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I hook my charger up to a WIFI switched outlet set to come on for 2 hours once a week.
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Old 09-22-2021, 07:14 AM   #16
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Originally Posted by Wazbro View Post
I hook my charger up to a WIFI switched outlet set to come on for 2 hours once a week.
Hi

You can get a dirt cheap timer without the WiFi to do the same sort of thing. If power goes out or there is some sort of spike, the mechanical ones are *very* hard to kill. It is becoming harder to find those .....

Bob
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Old 09-22-2021, 07:46 AM   #17
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Quote:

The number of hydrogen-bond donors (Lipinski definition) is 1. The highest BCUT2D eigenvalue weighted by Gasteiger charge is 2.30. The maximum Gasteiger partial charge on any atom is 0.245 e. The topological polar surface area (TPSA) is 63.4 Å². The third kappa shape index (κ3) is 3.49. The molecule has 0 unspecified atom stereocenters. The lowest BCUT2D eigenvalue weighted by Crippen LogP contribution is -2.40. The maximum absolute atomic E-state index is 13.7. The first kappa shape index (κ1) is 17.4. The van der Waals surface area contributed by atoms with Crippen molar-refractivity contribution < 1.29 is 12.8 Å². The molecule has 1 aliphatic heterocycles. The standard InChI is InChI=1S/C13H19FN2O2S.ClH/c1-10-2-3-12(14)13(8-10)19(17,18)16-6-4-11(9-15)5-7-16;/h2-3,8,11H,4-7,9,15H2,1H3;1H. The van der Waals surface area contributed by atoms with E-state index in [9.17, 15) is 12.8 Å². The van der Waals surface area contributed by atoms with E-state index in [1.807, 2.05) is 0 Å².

Originally Posted by uncle_bob View Post
Hi

You can get a dirt cheap timer without the WiFi to do the same sort of thing. If power goes out or there is some sort of spike, the mechanical ones are *very* hard to kill. It is becoming harder to find those .....

Bob
I use a 12v version of this on the Burb.

Bob
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Old 09-22-2021, 09:15 AM   #18
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For my cars I use a battery tender and it works well, however, if you are in your own garage and it's heated already, you most likely have 120v already in the garage. IIRC Airstream stop putting in battery cooking converters, if so, why not just keep it plugged in and let the 3 stage converter (if installed) manage it? No need to disconnect anything since it's in a heated garage and the factory converter does the work.